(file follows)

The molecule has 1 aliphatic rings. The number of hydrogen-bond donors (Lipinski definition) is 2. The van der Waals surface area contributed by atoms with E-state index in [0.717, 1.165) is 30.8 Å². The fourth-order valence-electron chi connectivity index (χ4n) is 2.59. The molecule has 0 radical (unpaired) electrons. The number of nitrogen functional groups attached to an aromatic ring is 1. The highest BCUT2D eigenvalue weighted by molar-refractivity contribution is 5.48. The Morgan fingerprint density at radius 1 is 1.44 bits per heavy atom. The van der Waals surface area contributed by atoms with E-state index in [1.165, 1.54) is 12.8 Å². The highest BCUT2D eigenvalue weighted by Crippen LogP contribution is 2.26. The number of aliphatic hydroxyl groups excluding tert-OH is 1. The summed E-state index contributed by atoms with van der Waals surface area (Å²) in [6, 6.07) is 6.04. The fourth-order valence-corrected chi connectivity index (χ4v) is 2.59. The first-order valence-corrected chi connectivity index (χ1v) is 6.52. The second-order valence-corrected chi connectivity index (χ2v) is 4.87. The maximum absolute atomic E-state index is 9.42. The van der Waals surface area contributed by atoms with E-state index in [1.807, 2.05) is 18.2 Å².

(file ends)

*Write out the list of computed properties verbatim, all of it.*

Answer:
The molecule has 1 aliphatic rings. The number of hydrogen-bond donors (Lipinski definition) is 2. The van der Waals surface area contributed by atoms with E-state index in [0.717, 1.165) is 30.8 Å². The fourth-order valence-electron chi connectivity index (χ4n) is 2.59. The molecule has 0 radical (unpaired) electrons. The number of nitrogen functional groups attached to an aromatic ring is 1. The highest BCUT2D eigenvalue weighted by molar-refractivity contribution is 5.48. The Morgan fingerprint density at radius 1 is 1.44 bits per heavy atom. The van der Waals surface area contributed by atoms with E-state index in [1.165, 1.54) is 12.8 Å². The highest BCUT2D eigenvalue weighted by Crippen LogP contribution is 2.26. The number of aliphatic hydroxyl groups excluding tert-OH is 1. The summed E-state index contributed by atoms with van der Waals surface area (Å²) in [6, 6.07) is 6.04. The fourth-order valence-corrected chi connectivity index (χ4v) is 2.59. The first-order valence-corrected chi connectivity index (χ1v) is 6.52. The second-order valence-corrected chi connectivity index (χ2v) is 4.87. The maximum absolute atomic E-state index is 9.42. The van der Waals surface area contributed by atoms with E-state index in [1.807, 2.05) is 18.2 Å².